BEIRUT – Lebanese Prime Minister-designate Saad Hariri withdrew on Thursday over what he called a “key difference” with the president, deepening a political crisis that left Lebanese without a government for nine months, despite surviving an unprecedented economic collapse.
Without a clear candidate to replace Hariri, Lebanon is likely to go deeper into chaos and uncertainty. The prospects for forming a government that will undertake much-needed reforms and talks on a recovery package with the International Monetary Fund are now even more distant.
Poverty has risen sharply in recent months, and a terrible shortage of medicines, fuel and electricity has marked what the World Bank describes as one of the world’s worst economic crises in 150 years.
“I excused myself for not forming a government,” Hariri said after a 20-minute meeting with President Michel Aoun. “May God help the earth.”
Hariri – one of Lebanon’s most prominent Sunni Muslim leaders – later told Al-Jadeed TV that he had no intention of approving the replacement. According to the Lebanese sectarian political system, the prime minister was elected from the ranks of the Sunnis.
Without Hariri’s support, the prospects for forming a government would have become even more distant. Aoun said that he would soon set a date for consultations with the parliamentary blocs on the appointment of a new candidate for prime minister.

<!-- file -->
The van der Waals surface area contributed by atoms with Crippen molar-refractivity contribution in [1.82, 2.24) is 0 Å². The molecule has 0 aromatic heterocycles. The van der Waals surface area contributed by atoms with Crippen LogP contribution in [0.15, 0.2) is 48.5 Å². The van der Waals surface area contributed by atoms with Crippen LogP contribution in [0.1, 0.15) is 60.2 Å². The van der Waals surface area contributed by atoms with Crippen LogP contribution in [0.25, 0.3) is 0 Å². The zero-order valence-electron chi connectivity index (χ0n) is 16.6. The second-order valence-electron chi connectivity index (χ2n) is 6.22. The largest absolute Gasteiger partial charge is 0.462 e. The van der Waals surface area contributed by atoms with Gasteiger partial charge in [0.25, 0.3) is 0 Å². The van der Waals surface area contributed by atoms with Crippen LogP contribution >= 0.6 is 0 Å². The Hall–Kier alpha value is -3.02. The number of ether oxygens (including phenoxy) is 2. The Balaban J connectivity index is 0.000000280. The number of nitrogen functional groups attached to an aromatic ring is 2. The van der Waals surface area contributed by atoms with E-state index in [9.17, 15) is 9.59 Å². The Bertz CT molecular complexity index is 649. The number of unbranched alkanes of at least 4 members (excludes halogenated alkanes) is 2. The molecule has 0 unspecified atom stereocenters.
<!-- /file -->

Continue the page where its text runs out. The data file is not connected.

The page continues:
Hariri told television that when that happens, his bloc will “consult with our friends and allies and see what needs to be done.”
Following the news of Hariri’s departure, protesters – mostly his supporters – blocked roads and set fire to tires in several parts of Beirut, condemning the deepening crisis. Troops deployed to break up the protest on the outskirts of Beirut, firing into the air and using armored vehicles to open the roads. Protesters pelted soldiers with stones.
The national currency, in free fall since the crisis erupted in late 2019, has fallen to a new low, selling more than 20,000 to the dollar on the black market. The Lebanese pound, pegged to the dollar for 30 years, has lost more than 90% of its value.
French Foreign Minister Jean-Yves Le Drian, whose country ruled Lebanon for about 25 years until its independence after World War II, called the failure to form a new government “another terrible incident” demonstrating “the inability of Lebanese leaders to find a solution to the crisis.” they created. “
“They have not fully recognized the political and economic situation of their country,” he told reporters at UN headquarters in New York after chairing a Security Council meeting on Libya.
“We are a few days away from the first anniversary of the explosion in Beirut,” in a port that killed and wounded thousands, Le Drian said. “It’s kind of a cynical destruction of the country that’s going on, and this is just another step.”
U.S. Secretary of State Antony Blinken called Hariri’s resignation “another disappointing development for the Lebanese people.”
“It is crucial that a government that is committed and able to implement priority reforms is formed now,” Blinken said in a statement.
In a last-ditch attempt to stop the stalemate, Hariri proposed a 24-member cabinet to Aoun on Wednesday and said he expected the president’s response by Thursday.